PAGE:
Holding on to My Dang Memories of My Friend

Yesterday truly sucked. I had already heard that two members of my extended family had passed away when the phone rang, from a friend who usually doesn’t call. He was crying. Oh shit. Our friend, Ted, had died. He’d been in the hospital for cancer surgery, but it had gone well, and he’d been sent home in great spirits. But he collapsed and died yesterday morning. Life is so damned fragile.

I’ve done very little productive anything since then. I’ve just been watching the pool fill up and thinking about how much Ted’s friendship has meant to me. To be clear, Ted’s friendship has meant a lot to pretty much everyone he knew. He had a way of really being with his friends, listening to them, and sharing from his heart. I know so many people who treasure him. But, I don’t know their stories, just mine.

What’s this, you ask? It is the first photo I ever uploaded to Facebook, and it’s Ted.

So, indulge me for a bit and read about some of the highlights of my life with this amazing soul. I met Ted at work, my first time at Dell, when I met so many of our mutual friends, including my very own husband. We were a merry bunch of instructional designers and technical trainers, oh yes. It’s thanks to Ted that I got my final contract job of the long period of uncertainty I’d been going through at the time. I owe a lot to Ted.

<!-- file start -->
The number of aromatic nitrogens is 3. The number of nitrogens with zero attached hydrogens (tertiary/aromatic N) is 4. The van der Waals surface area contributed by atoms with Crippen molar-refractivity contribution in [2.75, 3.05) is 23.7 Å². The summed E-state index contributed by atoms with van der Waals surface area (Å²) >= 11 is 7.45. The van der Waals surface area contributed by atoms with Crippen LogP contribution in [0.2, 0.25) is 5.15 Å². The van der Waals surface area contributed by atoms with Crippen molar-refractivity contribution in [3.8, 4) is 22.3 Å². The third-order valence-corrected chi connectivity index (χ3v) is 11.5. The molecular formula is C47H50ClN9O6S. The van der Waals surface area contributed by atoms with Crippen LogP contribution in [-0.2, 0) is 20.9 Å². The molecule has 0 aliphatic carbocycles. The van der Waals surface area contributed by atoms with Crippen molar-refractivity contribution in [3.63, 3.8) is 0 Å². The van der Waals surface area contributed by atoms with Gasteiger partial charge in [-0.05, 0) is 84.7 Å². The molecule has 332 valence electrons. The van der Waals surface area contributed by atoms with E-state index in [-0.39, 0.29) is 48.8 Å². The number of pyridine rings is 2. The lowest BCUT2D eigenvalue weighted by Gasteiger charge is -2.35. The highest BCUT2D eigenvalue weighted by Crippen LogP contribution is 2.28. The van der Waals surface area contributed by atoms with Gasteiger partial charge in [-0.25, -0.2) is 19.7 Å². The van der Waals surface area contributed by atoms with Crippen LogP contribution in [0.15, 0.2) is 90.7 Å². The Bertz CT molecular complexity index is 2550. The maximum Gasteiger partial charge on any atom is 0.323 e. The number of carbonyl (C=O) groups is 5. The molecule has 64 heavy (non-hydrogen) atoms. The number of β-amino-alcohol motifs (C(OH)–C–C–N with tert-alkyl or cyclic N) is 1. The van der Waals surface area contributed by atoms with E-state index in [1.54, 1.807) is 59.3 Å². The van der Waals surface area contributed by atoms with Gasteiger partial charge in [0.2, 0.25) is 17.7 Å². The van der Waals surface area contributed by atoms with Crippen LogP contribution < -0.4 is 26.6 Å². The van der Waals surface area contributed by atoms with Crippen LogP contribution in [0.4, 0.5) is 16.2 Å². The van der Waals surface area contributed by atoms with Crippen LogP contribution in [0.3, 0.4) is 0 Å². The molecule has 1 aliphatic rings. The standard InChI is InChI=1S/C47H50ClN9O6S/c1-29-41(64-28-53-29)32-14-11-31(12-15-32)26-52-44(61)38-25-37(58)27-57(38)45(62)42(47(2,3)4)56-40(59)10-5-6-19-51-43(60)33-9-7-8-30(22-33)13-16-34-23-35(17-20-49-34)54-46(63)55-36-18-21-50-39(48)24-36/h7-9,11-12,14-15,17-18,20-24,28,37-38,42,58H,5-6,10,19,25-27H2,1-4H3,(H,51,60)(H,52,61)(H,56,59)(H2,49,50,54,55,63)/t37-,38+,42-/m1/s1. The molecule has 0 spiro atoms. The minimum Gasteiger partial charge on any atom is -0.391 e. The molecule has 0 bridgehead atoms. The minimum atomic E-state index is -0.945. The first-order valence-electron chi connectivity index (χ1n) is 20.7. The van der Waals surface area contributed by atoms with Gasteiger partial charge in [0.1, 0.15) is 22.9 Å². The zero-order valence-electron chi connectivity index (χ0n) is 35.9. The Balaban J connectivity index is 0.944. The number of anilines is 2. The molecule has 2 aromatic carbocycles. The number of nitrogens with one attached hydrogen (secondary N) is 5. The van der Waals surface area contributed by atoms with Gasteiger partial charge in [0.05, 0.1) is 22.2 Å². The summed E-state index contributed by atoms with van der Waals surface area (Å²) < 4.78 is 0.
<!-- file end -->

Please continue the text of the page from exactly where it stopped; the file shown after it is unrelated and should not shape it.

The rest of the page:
Our time together at the little training company, Akibia, was both challenging and incredibly fun. I sat next to Ted (I had the desk with the view out the window, which featured deer, cats, dragonflies, and at one time, snow). When the other guys in the office were out doing training, we would work, chat, laugh, and tell stories. Ted insisted I get on Facebook so I could see what my kids were doing, but it backfired when I posted the photo above and his slightly off-kilter ex-wife found it and started pounding me with questions about Ted. After that, there weren’t many photos of our escapades that got tagged.

Ted loved watches, cameras, computers, and other gadgets. He was amazing at fixing things.

But oh yes, we had escapades. We had lunch together nearly every day for three years, so I really got to know the restaurants on Parmer Avenue near MoPac in Austin. We were often joined by our friends, who included Russell (my future real estate partner), Nathan (the one who called me yesterday), and a guy named Norman. We would cram into Ted’s tiny little car (he loved his Honda Fit, like, a LOT) and then we’d proceed to have politically incorrect conversations that would have me laughing so hard my cheeks hurt. We had inside jokes about so many things, but my favorite was the local chain Twin Liquors, where we made a lot of stops, considering we were on lunch break. You can imagine the shenanigans.

Ted taught me a lot about instructional design, e-learning, and technical editing (mainly me editing his stuff), so we did do work, as well. But mostly we talked about our families, our problems, and relationships. You see, Ted wanted to marry and have a family, but damn, he was picky. We would endlessly analyze potential dates on whatever site he used. He’d find someone who seemed great to me, but he’d reject her. I remember one woman was rejected because she didn’t want to get out of the car in the rain without an umbrella. She was not outdoorsy enough. Boom.

Ted was always being funny.

He was always trying to make me watch long videos to learn about things, like music, politics, and philosophy. I was always trying to get him to read articles. We ended up summarizing things for each other, because I just didn’t have the time to sit through long videos, and as Ted repeatedly reminded me, he was NOT a reader. And he’d tell people, “Sue Ann’s a reader.” It was funny at the time.